UBS Group’s UBS-N US$3.25-billion all-share deal to buy troubled rival Credit Suisse Group CSGKF was announced on Sunday evening after a week of uncertainty for the 167-year-old Swiss lender.
The fast-tracked deal follows a period of immense turmoil at the bank. Credit Suisse’s share price has declined by 75 per cent in the past year alone. Investors began selling off shares in 2021 after the bank reported billions of dollars in losses related to the collapse of Archegos Capital Management and Greensill Capital. That same year, chairman Antonio Horta-Osorio was hired to lead a turnaround at the bank; he resigned just eight months later for breaching COVID-19 rules.
Last month, the bank reported its largest annual loss since the global financial crisis, amounting to 7.29-billion Swiss francs. A rumour last autumn that the bank was failing spooked customers, who pulled 110-billion Swiss francs of funds out of Credit Suisse in the fourth quarter. The crisis accelerated over the past week after the failure of California’s Silicon Valley Bank further shook investors.
Credit Suisse found itself the subject of scrutiny on many occasions over its often-controversial history.
Here are some recent examples.
U.S. Tax Fraud Conspiracy
In 2014, Credit Suisse pleaded guilty to helping American clients file false tax returns dating back decades. The bank was fined US$2.6-billion. It was not the first, or the last time Credit Suisse faced investigations related to tax evasion. In 2011, the Swiss bank announced it had agreed to pay €150-million to settle an investigation into allegations into tax dodging by some German clients. And in 2016, Credit Suisse agreed to pay a €109.5-million settlement to Italian authorities to end an investigation into allegations that the bank used a fraudulent system to transfer clients’ funds offshore, helping them to dodge taxes.
Mozambique “Tuna Bonds”
In 2021, Credit Suisse paid a £350-million settlement after its role in this scandal further battered its global image. Credit Suisse made US$1.3-billion in loans to the People’s Republic of Mozambique between 2012 and 2016, some of it purportedly to buy a fleet of tuna fishing boats to develop the industry there. But a government contractor was found to have arranged US$50-million in kickbacks to bankers in exchange for better terms on the loans, and some of the funds were unaccounted for. Mozambique also arranged a loan with Credit Suisse that was kept secret from the International Monetary Fund; when the IMF consequently pulled support, it sent the country’s economy into crisis.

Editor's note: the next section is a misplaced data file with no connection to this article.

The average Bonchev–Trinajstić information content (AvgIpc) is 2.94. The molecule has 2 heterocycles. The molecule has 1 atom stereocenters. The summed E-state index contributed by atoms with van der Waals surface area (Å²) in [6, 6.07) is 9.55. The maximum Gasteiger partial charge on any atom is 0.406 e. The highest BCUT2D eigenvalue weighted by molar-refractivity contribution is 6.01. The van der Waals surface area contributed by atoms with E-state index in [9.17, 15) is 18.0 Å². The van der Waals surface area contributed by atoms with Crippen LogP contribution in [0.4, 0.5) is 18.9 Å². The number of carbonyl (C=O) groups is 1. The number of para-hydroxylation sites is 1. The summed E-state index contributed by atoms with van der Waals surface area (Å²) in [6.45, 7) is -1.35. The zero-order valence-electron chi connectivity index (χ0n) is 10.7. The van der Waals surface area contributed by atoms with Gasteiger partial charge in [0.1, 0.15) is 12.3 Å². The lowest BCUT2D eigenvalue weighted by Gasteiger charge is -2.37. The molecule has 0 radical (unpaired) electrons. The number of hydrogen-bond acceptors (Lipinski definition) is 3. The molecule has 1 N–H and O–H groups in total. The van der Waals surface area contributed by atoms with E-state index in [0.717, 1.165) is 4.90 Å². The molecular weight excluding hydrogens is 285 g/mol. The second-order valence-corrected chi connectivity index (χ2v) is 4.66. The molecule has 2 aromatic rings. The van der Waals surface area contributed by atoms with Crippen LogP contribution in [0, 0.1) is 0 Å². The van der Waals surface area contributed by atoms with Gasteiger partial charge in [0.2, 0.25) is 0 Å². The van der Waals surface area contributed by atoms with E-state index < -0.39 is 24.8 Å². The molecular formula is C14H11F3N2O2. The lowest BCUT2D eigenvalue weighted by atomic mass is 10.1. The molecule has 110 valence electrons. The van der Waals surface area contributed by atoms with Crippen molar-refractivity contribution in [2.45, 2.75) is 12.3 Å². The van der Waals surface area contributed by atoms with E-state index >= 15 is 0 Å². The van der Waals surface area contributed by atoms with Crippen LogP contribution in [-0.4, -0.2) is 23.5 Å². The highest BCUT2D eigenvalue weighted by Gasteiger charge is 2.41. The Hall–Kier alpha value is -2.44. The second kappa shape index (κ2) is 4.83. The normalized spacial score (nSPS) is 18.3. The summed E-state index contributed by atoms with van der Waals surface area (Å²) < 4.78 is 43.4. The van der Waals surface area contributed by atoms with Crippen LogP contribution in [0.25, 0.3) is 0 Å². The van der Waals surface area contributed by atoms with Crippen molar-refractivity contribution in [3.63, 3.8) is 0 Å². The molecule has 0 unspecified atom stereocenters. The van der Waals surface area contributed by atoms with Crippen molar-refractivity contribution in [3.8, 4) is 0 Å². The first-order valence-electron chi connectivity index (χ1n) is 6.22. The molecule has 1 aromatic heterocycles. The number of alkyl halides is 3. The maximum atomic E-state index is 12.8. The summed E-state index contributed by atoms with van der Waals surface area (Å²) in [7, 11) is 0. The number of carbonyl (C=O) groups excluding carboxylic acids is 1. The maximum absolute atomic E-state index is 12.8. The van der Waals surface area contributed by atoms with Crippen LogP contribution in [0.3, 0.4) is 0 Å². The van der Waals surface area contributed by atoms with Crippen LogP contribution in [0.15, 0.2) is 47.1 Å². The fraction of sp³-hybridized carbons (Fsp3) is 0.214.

Archegos and Greensill scandals
Also in 2021, the Swiss bank recorded a US$5.5-billion loss on its exposure to hedge fund Archegos Capital Management. That company defaulted after making risky leveraged bets on technology stocks. An independent report questioned risk-management standards at Credit Suisse, saying warning signs at Archegos were ignored or played down. Credit Suisse said it fired some staff and disciplined others.
Another crisis came the same year, when Credit Suisse was forced to freeze US$10-billion worth of investor funds after the collapse of British supply chain lender Greensill Capital. Credit Suisse packaged and sold Greensill loans to investors. Last month, Swiss regulator FINMA found that the bank “seriously breached its supervisory obligations” to monitor and limit risks in its business relationship with financier Lex Greensill. Credit Suisse reimbursed nearly US$5-billion to investors in 2021 as a result of the collapse.
In the wake of the Archegos and Greensill cases, Credit Suisse committed to overhauling its risk-management and compliance practices.
Bulgarian drug-ring money laundering
In 2022, Switzerland’s Federal Criminal Court found Credit Suisse and a former employee guilty of failing to prevent money laundering by a Bulgarian cocaine-trafficking ring from 2004 to 2008. The court said it found “deficiencies” in the Swiss bank’s implementation of anti-money-laundering rules, and handed down a fine of 2-million Swiss francs. The drug ring allegedly laundered more than 146-million Swiss francs through its accounts. The former employee said during court hearings that Credit Suisse continued to manage the funds even after learning about murders and cocaine smuggling allegedly linked to the clients. The bank has denied wrongdoing and said it planned to appeal the decision.
Georgian ex-prime minister sues over fraud
In 2022, a court in Bermuda found that Credit Suisse’s local life insurance arm owed more than US$500-million in damages to billionaire and former Georgian prime minister Bidzina Ivanishvili. The decision, which CS Life is appealing, stems from the 2018 fraud conviction of former banker Patrice Lescaudron, who admitted to forging client signatures – including Mr. Ivanishvili’s – and using their funds without authorization to make stock bets and cover losses. Mr. Ivanishvili has also launched a lawsuit over the matter in Singapore against Credit Suisse’s trust unit there. Last month, ahead of a hearing in that case, Bloomberg reported that the Swiss bank had confirmed it has so far paid US$210-million to Mr. Ivanishvili in the continuing legal fight.
With a file from Reuters